The Concept

DRC uses a trading approach based on tools and concepts derived from fractal geometry, a rich body of mathematics developed by Benoit Mandelbrot. Fractal geometry has been used to describe a wide variety of natural patterns and shapes from coastlines to galaxies and including market prices.

The application of fractal mathematics to market analysis has revealed both profound insights and useful tools. The primary insight, which is supported by research conducted by Mandelbrot, Dreiss and others, is that market prices are not random, but instead exhibit persistence, the statistical tendency to continue in the same direction over a wide range of time frames. This conclusion contradicts the standard academic assumption (known as the efficient market hypothesis) that markets are random, and provides rigorous support for the notion that it is possible for dedicated and disciplined traders to profit consistently from trading.

Since fractal analysis has shown that most markets exhibit persistence, it is logical to pursue trend-following strategies as a means to profit from this tendency. It seems natural to look again to fractal geometry for tools to be used in designing these trading systems.

The defining characteristic of fractal patterns is that they are self-similar across scale. For instance, a tree may have large branches which branch into smaller branches and so forth, where each level of branching displays the same general pattern as the previous level. Similarly, it would be difficult to distinguish between hourly, daily and weekly price charts if they were not labeled as such. The Fractal Wave Algorithm was developed by Bill Dreiss and Art von Waldburg to implement this logic of nested patterns in order to provide a method for identifying trends and turning points which is grounded in sound mathematical logic. The resulting Fractal Wave System is free of numerical parameters and is therefore quite different from numerically based systems, since it cannot be "optimized". This approach thereby avoids the major danger to effective system design, and provides a universal approach which is applicable to virtually any market.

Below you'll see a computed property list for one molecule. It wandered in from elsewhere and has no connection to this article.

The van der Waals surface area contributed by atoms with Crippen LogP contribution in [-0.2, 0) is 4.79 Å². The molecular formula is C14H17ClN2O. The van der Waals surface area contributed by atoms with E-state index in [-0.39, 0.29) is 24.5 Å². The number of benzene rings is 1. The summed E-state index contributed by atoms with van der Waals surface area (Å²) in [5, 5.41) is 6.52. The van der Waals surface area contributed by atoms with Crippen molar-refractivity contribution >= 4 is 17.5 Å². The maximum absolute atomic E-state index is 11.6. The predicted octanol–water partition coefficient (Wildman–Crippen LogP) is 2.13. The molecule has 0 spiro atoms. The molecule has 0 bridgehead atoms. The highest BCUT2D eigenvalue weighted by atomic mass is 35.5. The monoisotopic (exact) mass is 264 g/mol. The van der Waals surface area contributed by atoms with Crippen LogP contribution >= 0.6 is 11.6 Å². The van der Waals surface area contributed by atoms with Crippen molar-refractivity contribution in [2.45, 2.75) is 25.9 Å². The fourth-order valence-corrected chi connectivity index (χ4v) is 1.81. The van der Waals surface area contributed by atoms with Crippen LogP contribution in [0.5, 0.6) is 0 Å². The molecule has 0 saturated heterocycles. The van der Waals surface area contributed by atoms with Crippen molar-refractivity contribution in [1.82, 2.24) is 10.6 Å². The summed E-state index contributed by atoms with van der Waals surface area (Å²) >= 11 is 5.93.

The assumption that the markets are fractal also has implications for risk measurement and management. Standard statistical measurement of risk relies on the calculation of the standard deviation of returns. However, it has been shown that for fractal distributions, the standard deviation is undefined, which means that it cannot be mathematically calculated. This is due to the large number of unusually large moves which occur across all time frames in real markets, a phenomenon familiar to any market participant. The above reasoning reveals an interesting paradox: If the markets are random, then risk can be mathematically measured but there is no possibility of profiting from trading, except by chance. On the other hand, if the markets are fractal, it is mathematically possible to profit from trading over a sustained period of time, but it is not possible to reliably predict the risk involved in doing so.